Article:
These are the instructions I gave to participants.

Here's basically how this is going to work:

  1. You ideally already have a list of things which will take under an hour to complete that you've been putting off. If you don't, make that list now.
  2. You're going to announce your list to us, pick a reasonable number of things to commit to completing.
  3. Do the things you said you would.
  4. We all act extremely enthusiastic about you doing this, and I give you a role called 'Doer' that puts you above the normal channel listing.
  5. Consequently, when other people finish doing things shower them with praise.
  6. Ideally most of us end up doing the things, and feel good about it.
  7. Conquer your fear of seeming cheesy or silly, that's part of the fun. :3
  8. The voice channel is for people who would like to participate in actual vocal cheering and encouragement. It's not mandatory though, text is fine.


I should note that 'under an hour' in point one turned out to be woefully inadequate, and I would strike it from any future versions.

How It Went

The day of the event itself made me a little nervous. Were people really going to show up? I decided in advance that if nobody did I would just do my list anyway and then try again later. Thankfully, people did show up. All told 16 people joined the server, including myself. Not all of them participated however.

We laid out lists of what we wanted to do, how many things we needed to do to consider ourselves to have succeeded, and then we got to work. One fundamental conflict I hadn't anticipated was that working and cheering are kind of at odds with each other. People don't all complete things at the same time, so when someone succeeds the others aren't standing by to give them boisterous cheering. It's more like a silent chorus of clap emoji that slowly filter in. This is however better than the usual silence.


  • One participant signed up for a Vanguard Index Fund account.
  • Another participant began the process for getting their statue appraised.
  • Someone found a couple hundred dollars in assorted cash going through their old documents.
  • Somebody who had been buying 10 dollars of bitcoin a week raised their weekly buy amount.

Conclusion & Results

Overall, people seemed to be satisfied with the concept and execution. While a lot of genuinely trivial things got done, the mere fact that I got someone to stop procrastinating on signing up for Vanguard is more than enough for me to consider it a success. However I also gave participants an exit survey to see how well the event did. The results of this survey were encouraging. I can confidently recommend rats who feel like attempting a version of this in their own spaces do so.

Exit Survey Results

A copy of the survey can be found here.

Lessons Learned & Changes For Next Time

  • Keep track of all invites sent, and the responses given. This was important data that at the time I was sort of just trying to commit to memory. In retrospect it would have been very useful to be able to measure the performance of invitations, A/B test variations, etc.
  • Assuming I did that, explicitly calculate shrinkage and collect RSVP's so I can have a better estimation of how much effort needs to go into advertising to get X number of people.
  • Either find a better way to define a cutoff people for when someone has 'completed' the Trivial Inconvenience Day challenge, or fundamentally restructure the event to avoid this issue. Under an hour is not sufficient, all day is obviously fatiguing.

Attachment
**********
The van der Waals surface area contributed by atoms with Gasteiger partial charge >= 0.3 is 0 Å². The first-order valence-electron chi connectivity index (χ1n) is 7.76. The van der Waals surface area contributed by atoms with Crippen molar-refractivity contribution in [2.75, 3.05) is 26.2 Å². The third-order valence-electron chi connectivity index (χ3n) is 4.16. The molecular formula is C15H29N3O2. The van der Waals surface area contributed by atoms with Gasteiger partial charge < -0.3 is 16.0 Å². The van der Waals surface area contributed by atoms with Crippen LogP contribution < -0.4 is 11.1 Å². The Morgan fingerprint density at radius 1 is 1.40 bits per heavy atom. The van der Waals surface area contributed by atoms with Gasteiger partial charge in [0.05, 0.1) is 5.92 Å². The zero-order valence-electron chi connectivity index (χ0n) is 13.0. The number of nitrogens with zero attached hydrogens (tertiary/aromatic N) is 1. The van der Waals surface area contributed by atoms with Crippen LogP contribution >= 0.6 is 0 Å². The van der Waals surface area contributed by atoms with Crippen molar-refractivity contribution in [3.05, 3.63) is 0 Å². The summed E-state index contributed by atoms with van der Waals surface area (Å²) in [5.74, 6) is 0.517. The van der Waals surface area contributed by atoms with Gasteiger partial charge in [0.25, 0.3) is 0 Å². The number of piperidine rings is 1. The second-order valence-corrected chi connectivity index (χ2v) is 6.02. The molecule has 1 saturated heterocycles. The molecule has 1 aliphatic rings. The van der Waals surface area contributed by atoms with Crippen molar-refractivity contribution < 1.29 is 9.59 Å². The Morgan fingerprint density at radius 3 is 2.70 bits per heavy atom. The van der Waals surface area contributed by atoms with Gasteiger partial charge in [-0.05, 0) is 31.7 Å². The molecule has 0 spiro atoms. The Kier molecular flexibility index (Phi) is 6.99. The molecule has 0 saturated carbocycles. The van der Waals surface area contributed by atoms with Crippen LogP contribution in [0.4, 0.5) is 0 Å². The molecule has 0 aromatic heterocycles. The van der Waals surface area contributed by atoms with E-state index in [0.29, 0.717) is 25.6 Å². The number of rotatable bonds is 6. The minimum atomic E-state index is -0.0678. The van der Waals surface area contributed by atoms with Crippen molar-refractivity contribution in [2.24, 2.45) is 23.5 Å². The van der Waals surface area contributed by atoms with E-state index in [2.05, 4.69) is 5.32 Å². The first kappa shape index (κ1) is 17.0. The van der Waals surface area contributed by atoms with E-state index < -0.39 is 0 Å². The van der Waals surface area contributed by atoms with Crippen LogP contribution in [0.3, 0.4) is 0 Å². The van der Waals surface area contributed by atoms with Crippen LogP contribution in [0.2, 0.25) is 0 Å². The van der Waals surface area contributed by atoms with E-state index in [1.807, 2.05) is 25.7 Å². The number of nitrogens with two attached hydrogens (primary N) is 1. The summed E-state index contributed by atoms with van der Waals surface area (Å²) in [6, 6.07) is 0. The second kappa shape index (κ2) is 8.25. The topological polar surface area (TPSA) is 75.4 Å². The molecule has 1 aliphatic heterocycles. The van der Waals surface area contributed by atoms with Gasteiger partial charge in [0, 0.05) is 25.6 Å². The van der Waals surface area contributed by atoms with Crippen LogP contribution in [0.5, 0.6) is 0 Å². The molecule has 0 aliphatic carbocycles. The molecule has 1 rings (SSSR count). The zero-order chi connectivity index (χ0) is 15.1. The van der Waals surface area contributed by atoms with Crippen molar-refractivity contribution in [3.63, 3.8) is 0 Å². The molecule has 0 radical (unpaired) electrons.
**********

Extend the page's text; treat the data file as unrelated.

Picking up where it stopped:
• Advertise the next Trivial Inconvenience Day on the LW2 events & meetups page, now that it exists.

Participant Feedback

It got kind of hard to tell who was and wasn't on board with things, I think making that more legible would increase the sense of cohesion. Otherwise things went fairly well.

idk; i got distracted and ended up failing to participate

Possibly some kind of official end point instead of just petering out as people run out of energy

Criticise people's goals a little (I know you can't do it for manpower reasons)


[0]: Yegge, Steve. (2012, March 12). The borderlands gun collector's club. Retrieved from


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3 comments, sorted by Click to highlight new comments since: Today at 2:02 AM

Thanks for posting this! It sounds like it was definitely an overall success.

I think you raise an interesting conundrum with not wanting to advertise on LW in case it goes poorly -- we don't want to get a publication bias against events that turn out poorly, while at the same time not dismissing promising ideas based on it taking time to get execution right. I would like people to err on the side of pre-announcing, but that is easy for me to say as someone who has not organised something.

I'm interested in hearing about the people who didn't participate, and one participant's comment that

It got kind of hard to tell who was and wasn't on board with things

What were those who were not participating doing? In what sense weren't they on board?

Well, this is actually precisely why I made my Project Registration Database. I just forgot to use it in this instance.

What were those who were not participating doing? In what sense weren’t they on board?

Mostly just...not participating? It was a Discord server so they'd join, then idle, while other people made lists and gave progress reports on what they'd done so far. They weren't on board in the sense that they weren't doing trivially inconvenient things they'd been putting off.

Wow, that's a great resource! Any thoughts on how we can make it more likely to be used?

Thanks for the info on the people not joining in. From "not on board" I wasn't sure if there were some detractors or what-and-see-ers who had attended and what their misgivings were.

I notice that you don't list any lessons learnt about fraction of attendees making progress. It seems plausible that they might be low-hanging fruit (though you are likely to have more insight here than me)